It means that he is projected to end the year ranked No. 49, while Japan's Yusaku Miyazato - who started the week ranked No. 58 and finished alone in fourth - is projected to finish No. 50. Aphibarnrat finished T-15 in his Masters debut in 2016, while Miyazato will make his first appearance in the spring.

The results in Indonesia mean that American Peter Uihlein and South Africa's Dylan Frittelli are projected to barely miss the year-end, top-50 cutoff. Their options for Masters qualification will include winning a full-point PGA Tour event in early 2018 or cracking the top 50 by the final March 25 cutoff.

Cabreras take 1-shot lead in Father/Son

By Associated PressDecember 16, 2017, 11:23 pm

ORLANDO, Fla. - Two-time major champion Angel Cabrera and Angel Cabrera Jr. birdied their last three holes for a 13-under 59 to take a one-shot lead Saturday in the PNC Father-Son Challenge.

Cabrera, a Masters and U.S. Open champion, is making his debut in this popular 36-hole scramble. His son said he practiced hard for 10 days. What helped put him at ease was watching his father make so many putts.

''We combined very well,'' Cabrera said. ''When I hit a bad shot, he hit a good one. That's the key.''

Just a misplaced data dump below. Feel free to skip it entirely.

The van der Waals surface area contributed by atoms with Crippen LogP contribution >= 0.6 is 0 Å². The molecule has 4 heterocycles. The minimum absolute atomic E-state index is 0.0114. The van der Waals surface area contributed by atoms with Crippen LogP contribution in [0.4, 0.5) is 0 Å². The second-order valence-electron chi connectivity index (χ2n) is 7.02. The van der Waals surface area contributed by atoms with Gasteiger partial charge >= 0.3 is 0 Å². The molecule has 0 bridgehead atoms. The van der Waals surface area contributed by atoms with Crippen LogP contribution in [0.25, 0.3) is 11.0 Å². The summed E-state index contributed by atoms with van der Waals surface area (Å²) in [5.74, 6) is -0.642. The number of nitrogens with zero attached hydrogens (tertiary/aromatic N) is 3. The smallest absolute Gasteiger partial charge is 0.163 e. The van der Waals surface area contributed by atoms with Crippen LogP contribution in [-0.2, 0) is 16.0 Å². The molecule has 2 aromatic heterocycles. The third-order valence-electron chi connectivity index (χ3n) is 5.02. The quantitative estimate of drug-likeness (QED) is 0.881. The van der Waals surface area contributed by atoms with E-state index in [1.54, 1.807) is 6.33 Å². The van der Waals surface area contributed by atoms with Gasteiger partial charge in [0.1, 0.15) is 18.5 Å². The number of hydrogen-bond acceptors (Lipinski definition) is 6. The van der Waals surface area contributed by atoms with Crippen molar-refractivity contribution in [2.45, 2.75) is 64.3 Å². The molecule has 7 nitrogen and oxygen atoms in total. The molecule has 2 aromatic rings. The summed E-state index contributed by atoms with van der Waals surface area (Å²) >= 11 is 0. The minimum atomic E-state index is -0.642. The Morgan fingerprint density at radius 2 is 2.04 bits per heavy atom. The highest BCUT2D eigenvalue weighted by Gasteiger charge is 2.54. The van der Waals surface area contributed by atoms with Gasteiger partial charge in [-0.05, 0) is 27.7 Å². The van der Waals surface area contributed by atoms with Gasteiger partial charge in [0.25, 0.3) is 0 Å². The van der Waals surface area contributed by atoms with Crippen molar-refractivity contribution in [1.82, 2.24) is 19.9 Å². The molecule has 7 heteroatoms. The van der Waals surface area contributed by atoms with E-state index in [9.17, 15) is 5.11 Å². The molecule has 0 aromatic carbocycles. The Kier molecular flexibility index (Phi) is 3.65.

They had a one-shot lead over Mark O'Meara and Shaun O'Meara, who are playing for the first time. That included a birdie on the last hole, which O'Meara attributed to the strength of his son.

''My little man hit it 58 yards by me on the 18th,'' said O'Meara, the Masters and British Open champion in 1998. ''It's a little easier coming in with a 6-iron.''

Defending champions David Duval and Nick Karavites rallied over the back nine at the Ritz-Carlton Golf Club for a 61. They are trying to become the first father-son team to repeat as winners since Bernhard and Stefan Langer in 2006. Larry Nelson won two years in a row in 2007 and 2008, but with different sons.

''I'd imagine we have to break 60 tomorrow to have a chance to win, but hey, stranger things have happened,'' Duval said. ''I've even done it myself.''

Duval shot 59 at the Bob Hope Classic to win in 1999 on his way to reaching No. 1 in the world that year.

Duval and his stepson were tied with Bernhard Langer and 17-year-old Jason Langer, who made two eagles on the last five holes. This Langer tandem won in 2014.

Jack Nicklaus, playing with grandson G.T., opened with a 68.

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Woods' 2018 schedule coming into focus ... or is it?

By Golf Channel DigitalDecember 16, 2017, 5:46 pm

Two weeks after his successful return to competition at the Hero World Challenge, Tiger Woods’ 2018 schedule may be coming into focus.

Golfweek reported on Saturday that Woods hopes to play the Genesis Open in February according to an unidentified source with “direct knowledge of the situation.”

Woods’ agent Mark Steinberg declined to confirm the 14-time major champion would play the event and told GolfChannel.com that Woods – who underwent fusion surgery to his lower back in April – is still formulating his ’18 schedule.

Woods’ foundation is the host organization for the Genesis Open and the event supports the Tiger Woods Learning Center in Anaheim, Calif.

The Genesis Open would be Woods’ first start on the PGA Tour since he missed the cut last January at the Farmers Insurance Open.